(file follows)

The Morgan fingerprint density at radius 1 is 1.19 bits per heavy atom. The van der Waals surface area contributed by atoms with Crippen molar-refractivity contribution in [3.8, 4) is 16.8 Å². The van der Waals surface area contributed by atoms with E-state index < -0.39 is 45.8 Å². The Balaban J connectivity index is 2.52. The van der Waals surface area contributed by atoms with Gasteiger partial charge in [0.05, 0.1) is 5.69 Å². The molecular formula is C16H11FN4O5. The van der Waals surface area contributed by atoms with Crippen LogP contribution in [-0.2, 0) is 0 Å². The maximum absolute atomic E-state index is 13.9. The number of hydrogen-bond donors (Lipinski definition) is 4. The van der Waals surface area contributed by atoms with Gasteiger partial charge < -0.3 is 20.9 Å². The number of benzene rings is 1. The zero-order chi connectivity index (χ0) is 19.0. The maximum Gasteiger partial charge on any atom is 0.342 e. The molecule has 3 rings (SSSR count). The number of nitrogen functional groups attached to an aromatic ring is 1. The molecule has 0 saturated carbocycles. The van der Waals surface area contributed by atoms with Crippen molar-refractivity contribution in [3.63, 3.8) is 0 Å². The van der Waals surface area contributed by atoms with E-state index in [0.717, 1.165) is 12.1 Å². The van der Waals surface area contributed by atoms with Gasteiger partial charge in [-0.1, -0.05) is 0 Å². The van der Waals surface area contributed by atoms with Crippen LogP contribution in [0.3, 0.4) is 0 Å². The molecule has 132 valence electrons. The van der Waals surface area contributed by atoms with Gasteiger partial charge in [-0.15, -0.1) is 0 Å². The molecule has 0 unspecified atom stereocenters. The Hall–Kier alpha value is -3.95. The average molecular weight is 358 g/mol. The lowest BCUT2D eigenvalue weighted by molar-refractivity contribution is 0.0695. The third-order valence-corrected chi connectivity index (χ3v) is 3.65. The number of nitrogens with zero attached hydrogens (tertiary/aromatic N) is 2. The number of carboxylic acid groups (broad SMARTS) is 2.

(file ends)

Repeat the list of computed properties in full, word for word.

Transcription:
The Morgan fingerprint density at radius 1 is 1.19 bits per heavy atom. The van der Waals surface area contributed by atoms with Crippen molar-refractivity contribution in [3.8, 4) is 16.8 Å². The van der Waals surface area contributed by atoms with E-state index < -0.39 is 45.8 Å². The Balaban J connectivity index is 2.52. The van der Waals surface area contributed by atoms with Gasteiger partial charge in [0.05, 0.1) is 5.69 Å². The molecular formula is C16H11FN4O5. The van der Waals surface area contributed by atoms with Crippen LogP contribution in [-0.2, 0) is 0 Å². The maximum absolute atomic E-state index is 13.9. The number of hydrogen-bond donors (Lipinski definition) is 4. The van der Waals surface area contributed by atoms with Gasteiger partial charge < -0.3 is 20.9 Å². The number of benzene rings is 1. The zero-order chi connectivity index (χ0) is 19.0. The maximum Gasteiger partial charge on any atom is 0.342 e. The molecule has 3 rings (SSSR count). The number of nitrogen functional groups attached to an aromatic ring is 1. The molecule has 0 saturated carbocycles. The van der Waals surface area contributed by atoms with Crippen molar-refractivity contribution in [3.63, 3.8) is 0 Å². The van der Waals surface area contributed by atoms with E-state index in [0.717, 1.165) is 12.1 Å². The van der Waals surface area contributed by atoms with Gasteiger partial charge in [-0.1, -0.05) is 0 Å². The van der Waals surface area contributed by atoms with Crippen LogP contribution in [0.3, 0.4) is 0 Å². The molecule has 132 valence electrons. The van der Waals surface area contributed by atoms with Gasteiger partial charge in [-0.15, -0.1) is 0 Å². The molecule has 0 unspecified atom stereocenters. The Hall–Kier alpha value is -3.95. The average molecular weight is 358 g/mol. The lowest BCUT2D eigenvalue weighted by molar-refractivity contribution is 0.0695. The third-order valence-corrected chi connectivity index (χ3v) is 3.65. The number of nitrogens with zero attached hydrogens (tertiary/aromatic N) is 2. The number of carboxylic acid groups (broad SMARTS) is 2.